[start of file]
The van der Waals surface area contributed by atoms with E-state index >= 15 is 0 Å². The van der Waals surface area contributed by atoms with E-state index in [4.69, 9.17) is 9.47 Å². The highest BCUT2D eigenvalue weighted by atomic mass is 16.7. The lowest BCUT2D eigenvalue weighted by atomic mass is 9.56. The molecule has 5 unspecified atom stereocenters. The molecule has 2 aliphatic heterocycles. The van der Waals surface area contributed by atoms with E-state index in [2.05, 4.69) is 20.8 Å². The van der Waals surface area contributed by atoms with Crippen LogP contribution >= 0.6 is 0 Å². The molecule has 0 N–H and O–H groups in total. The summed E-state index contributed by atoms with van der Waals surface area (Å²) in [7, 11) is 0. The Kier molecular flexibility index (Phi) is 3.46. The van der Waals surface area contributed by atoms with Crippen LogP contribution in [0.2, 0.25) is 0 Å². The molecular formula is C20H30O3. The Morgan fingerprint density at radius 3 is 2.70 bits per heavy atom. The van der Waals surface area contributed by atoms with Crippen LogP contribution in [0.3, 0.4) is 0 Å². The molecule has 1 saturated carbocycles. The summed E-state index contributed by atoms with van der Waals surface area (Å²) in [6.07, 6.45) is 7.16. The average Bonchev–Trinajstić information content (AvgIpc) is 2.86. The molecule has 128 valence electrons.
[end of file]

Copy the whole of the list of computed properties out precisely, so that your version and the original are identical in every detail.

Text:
The van der Waals surface area contributed by atoms with E-state index >= 15 is 0 Å². The van der Waals surface area contributed by atoms with E-state index in [4.69, 9.17) is 9.47 Å². The highest BCUT2D eigenvalue weighted by atomic mass is 16.7. The lowest BCUT2D eigenvalue weighted by atomic mass is 9.56. The molecule has 5 unspecified atom stereocenters. The molecule has 2 aliphatic heterocycles. The van der Waals surface area contributed by atoms with E-state index in [2.05, 4.69) is 20.8 Å². The van der Waals surface area contributed by atoms with Crippen LogP contribution >= 0.6 is 0 Å². The molecule has 0 N–H and O–H groups in total. The summed E-state index contributed by atoms with van der Waals surface area (Å²) in [7, 11) is 0. The Kier molecular flexibility index (Phi) is 3.46. The van der Waals surface area contributed by atoms with Crippen LogP contribution in [0.2, 0.25) is 0 Å². The molecular formula is C20H30O3. The Morgan fingerprint density at radius 3 is 2.70 bits per heavy atom. The van der Waals surface area contributed by atoms with Crippen LogP contribution in [0.3, 0.4) is 0 Å². The molecule has 1 saturated carbocycles. The summed E-state index contributed by atoms with van der Waals surface area (Å²) in [6.07, 6.45) is 7.16. The average Bonchev–Trinajstić information content (AvgIpc) is 2.86. The molecule has 128 valence electrons.